In my years with Angelo and his family, I learned great lessons in child-rearing, which carried over to the raising of my children. I remember one such instance: My wife and I and the Dispenzieris were in a fancy shop that sold expensive crystal. Angelo and Fay were looking at a big, heavy crystal vase. When they decided against it, Angelo handed it to his younger daughter, Angie (now a physician), and asked her to replace it on the third shelf of a glass case. I remember her grasping the heavy vase, standing on her tiptoes, and barely holding the edge against the shelf. As I moved into position to catch the vase, Angelo turned away from his daughter with a look of extreme confidence. When she got the vase in place, she turned to him. He patted her on the head and said, “Good.” [pullquote sid=”pullquote-1426103046″ type=”1″]He had confidence in his children, his friends, and his students, and all of them strived to live up to his expectations.[/pullquote]

When I completed my doctorate, Angelo hired me to work on a major research project dealing with the community colleges. Once again I was under the tutelage of a first-class researcher.

Angelo took on very important administrative duties at Baruch when he became dean of the Evening and Extension Division. He turned his attention to a very important component of the Baruch student body, those men and women who worked all day and came to school in the evening while supporting and raising families. Because of Angelo, policies and procedure began to take them into account.

In the years that followed, our friendship continued. We attended each other’s family events and celebrated life together. Angelo’s second wife, Eileen, became a great friend of mine and a great support to Angelo in the years he battled post-polio syndrome. His struggle to overcome polio was never apparent to anyone he worked with. He was always strong, vibrant, energetic, and full of definite opinions supported by evidence and a powerful code of ethics.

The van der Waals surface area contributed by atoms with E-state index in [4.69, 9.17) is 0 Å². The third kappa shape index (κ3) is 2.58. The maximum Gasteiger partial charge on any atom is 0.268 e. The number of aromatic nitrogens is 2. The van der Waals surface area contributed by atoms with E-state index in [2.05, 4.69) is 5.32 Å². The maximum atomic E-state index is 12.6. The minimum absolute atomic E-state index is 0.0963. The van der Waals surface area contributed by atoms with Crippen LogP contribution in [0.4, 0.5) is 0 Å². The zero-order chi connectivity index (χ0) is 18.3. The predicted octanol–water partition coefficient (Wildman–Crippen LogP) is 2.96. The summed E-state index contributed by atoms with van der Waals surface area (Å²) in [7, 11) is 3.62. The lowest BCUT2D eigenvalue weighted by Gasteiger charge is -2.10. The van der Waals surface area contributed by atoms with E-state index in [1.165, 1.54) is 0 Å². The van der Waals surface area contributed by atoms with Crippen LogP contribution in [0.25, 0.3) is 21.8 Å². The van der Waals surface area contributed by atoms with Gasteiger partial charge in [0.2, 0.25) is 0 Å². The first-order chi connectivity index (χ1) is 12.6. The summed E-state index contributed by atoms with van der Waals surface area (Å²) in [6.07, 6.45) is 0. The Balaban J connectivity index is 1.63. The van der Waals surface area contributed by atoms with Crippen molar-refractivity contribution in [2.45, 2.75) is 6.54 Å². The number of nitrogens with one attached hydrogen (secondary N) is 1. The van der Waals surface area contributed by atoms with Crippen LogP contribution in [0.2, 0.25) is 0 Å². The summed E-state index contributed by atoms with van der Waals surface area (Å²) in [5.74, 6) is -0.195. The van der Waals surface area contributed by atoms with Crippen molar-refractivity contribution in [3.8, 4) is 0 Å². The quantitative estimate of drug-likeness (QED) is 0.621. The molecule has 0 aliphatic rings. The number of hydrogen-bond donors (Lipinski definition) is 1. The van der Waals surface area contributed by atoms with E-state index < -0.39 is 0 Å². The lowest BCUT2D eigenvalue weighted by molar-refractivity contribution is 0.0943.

He was significant in my life and career and in the lives and careers of many, many students.

About the Dr. Reichman

Walter Reichman, EdD, is Emeritus Professor of Psychology at Baruch College and the Graduate Center of the City University of New York. He chaired the Department of Psychology for 17 years. He is currently a partner in the organizational psychology consulting firm OrgVitality. He is the main representative to the Economic and Social Council of the United Nations for the International Association of Applied Psychology. His recently edited book, Industrial and Organizational Psychology Help the Vulnerable: Serving the Underserved, was published in 2014 by Palgrave Macmillan.

[pullquote sid=”pullquote-1426103131″ type=”2″]Dr. Benjamin Schneider (MBA ’62) Remembers[/pullquote]

I graduated from Alfred University in the spring of 1960 and, with the urging of my soon-to-be-wife Brenda, applied to the brand-new Baruch School of Business and Public Administration MBA Program in Industrial Psychology. I knew Mortimer Feinberg—a faculty member in the program—through my parents, because he lived near Croton, where we lived. Mort told me that he and his colleagues were going to try to train industrial psychologists who had some knowledge of business, a novel idea then and still. The new Baruch program was an evening program, which fit my needs, as I was working full time in Manhattan.

My first class with Angelo was called Theories in Psychology, if I remember correctly. We used a text edited by Marx, apparently the best such book at the time. This was not theory in industrial psychology but theory in psychology writ large. Even so, Angelo presented the text as a foundation for industrial psychology, since he knew the students would get plenty of instruction on the practice side from Feinberg and Ben Balinsky, who also ran a consulting firm.

It is hard to explain the impact Angelo’s classes had on my personal and professional future, but I’ll try.

Angelo just seemed to really love the field: he loved discussing it with the class, teaching us about it, answering our questions, and making sure we got the message in each of the chapters he assigned. He pushed us to gain a fuller understanding of the theories through discussion of them.

Angelo was also my adviser for my research-based master’s thesis. Again he pushed me to balance theory and data, a lesson I learned well and have pursued ever since.

[pullquote sid=”pullquote-1426102460″]Angelo connected with his students beyond the classroom. I remember the evening he and his wife had all of us in that initial cohort—including our spouses—over to their home, something I forever after have done with my students.[/pullquote]

I believe I was the first student to graduate with an MBA in industrial psychology from the Baruch School, class of 1962. But that was just the onset of my interest in the field. Under Angelo’s tutelage, I became quite excited about research, and he recommended I apply to the University of Maryland. In 1964, after serving two years in the U.S. Army, I enrolled at Maryland, earning a PhD in 1967.